Nebraska Ornithologists' Union



Date of this Version



"1990 Christmas Count Report," from Nebraska Bird Review (March 1991) 59(1).


Copyright 1991, Nebraska Ornithologists' Union. Used by permission.


101 species were reported on Christmas counts during 1990. An additional 2 species were recorded during count weeks but not during a specific count day. Direct comparison with 1990 count data is difficult due to a disparity in the number of counts; 110 species plus 2 in the count week were found in 1990. 14 counts were held during 1989, but only 6 counts are reported in 1990. The DeSoto NWR count was cancelled due to icy roads and bad weather. Wayne Mollhoff's 4 central Nebraska counts were apparently not held because he is a member of the Reserves and was on constant stand-by throughout this period due to the Persian Gulf crisis. No reports were received from 3 counts-Norfolk, Kearney, and Sioux City.

In the counts that were held, an observer could see a difference in the number and types of birds seen between counts early in the period and later ones. The four counts held on December 15 and 16, the first weekend of the period, all showed increases in the number of birds seen. In fact, Grand Island set a record high, nearly doubling the number of birds seen on the record 1989 count, including 5000 Sandhill Cranes, a species never before recorded on a Grand Island count. But, as Lincoln compiler Daryl Giblin noted, two or three days later, the open water which enhanced bird numbers had frozen in the face of the severe arctic blast. The Tristate count, the most southeasterly of all counts, did show some increase, mainly due to an influx of Horned Larks; however, the Omaha count, held in subzero weather with approximately half the normal participants, showed a 4000-bird reduction.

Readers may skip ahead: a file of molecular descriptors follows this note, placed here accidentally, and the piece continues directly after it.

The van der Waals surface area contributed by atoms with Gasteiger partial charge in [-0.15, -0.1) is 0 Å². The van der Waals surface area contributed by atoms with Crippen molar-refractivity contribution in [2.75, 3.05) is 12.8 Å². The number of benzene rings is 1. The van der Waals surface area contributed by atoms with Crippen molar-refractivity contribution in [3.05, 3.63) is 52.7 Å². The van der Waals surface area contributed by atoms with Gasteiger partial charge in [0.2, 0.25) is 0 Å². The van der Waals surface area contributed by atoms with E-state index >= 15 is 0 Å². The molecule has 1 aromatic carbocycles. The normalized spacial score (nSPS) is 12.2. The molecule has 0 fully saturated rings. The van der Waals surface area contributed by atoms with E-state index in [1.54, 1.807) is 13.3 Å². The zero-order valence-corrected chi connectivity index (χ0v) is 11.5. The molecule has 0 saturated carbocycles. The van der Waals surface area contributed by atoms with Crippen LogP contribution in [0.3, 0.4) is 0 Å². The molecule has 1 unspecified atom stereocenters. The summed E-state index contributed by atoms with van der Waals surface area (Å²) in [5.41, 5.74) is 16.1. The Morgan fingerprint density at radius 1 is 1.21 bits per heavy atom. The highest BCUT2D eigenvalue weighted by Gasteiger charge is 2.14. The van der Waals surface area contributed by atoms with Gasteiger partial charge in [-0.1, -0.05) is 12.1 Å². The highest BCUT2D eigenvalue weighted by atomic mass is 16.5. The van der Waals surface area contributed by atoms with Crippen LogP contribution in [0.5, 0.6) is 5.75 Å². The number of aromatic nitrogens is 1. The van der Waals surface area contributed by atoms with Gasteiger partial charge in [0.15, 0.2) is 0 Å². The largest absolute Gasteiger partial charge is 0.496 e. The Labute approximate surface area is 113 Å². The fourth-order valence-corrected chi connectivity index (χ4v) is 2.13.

Many interesting birds were seen in all points of the count. The Pine Grosbeak at Grand Island was the one of the four new birds seen on this count, and a Prairie Falcon was seen on the Omaha count for the first time. The Lincoln count had its share of good birds: Double-crested Cormorants, a bird not often noted on any Nebraska count, were found, a Black-billed Magpie was recorded for the first time, and a Townsend's Solitaire was recorded for the second straight year. Also significant in Lincoln was the count week report of a Bonaparte's Gull, which may be the first time this species has been recorded in a count period, along with a record number of all gull species reported. More information on the Bonaparte's would be highly desired by the NBR. The Lincoln County (formerly North Platte) count recorded the only Mountain Bluebirds and a single Yellow-headed Blackbird. The Scottsbluff count had one of its highest species totals ever, and the Tristate count had the only Hermit Thrush and Snow Bunting recorded (though it is not known if these were in Nebraska, Missouri, or Iowa).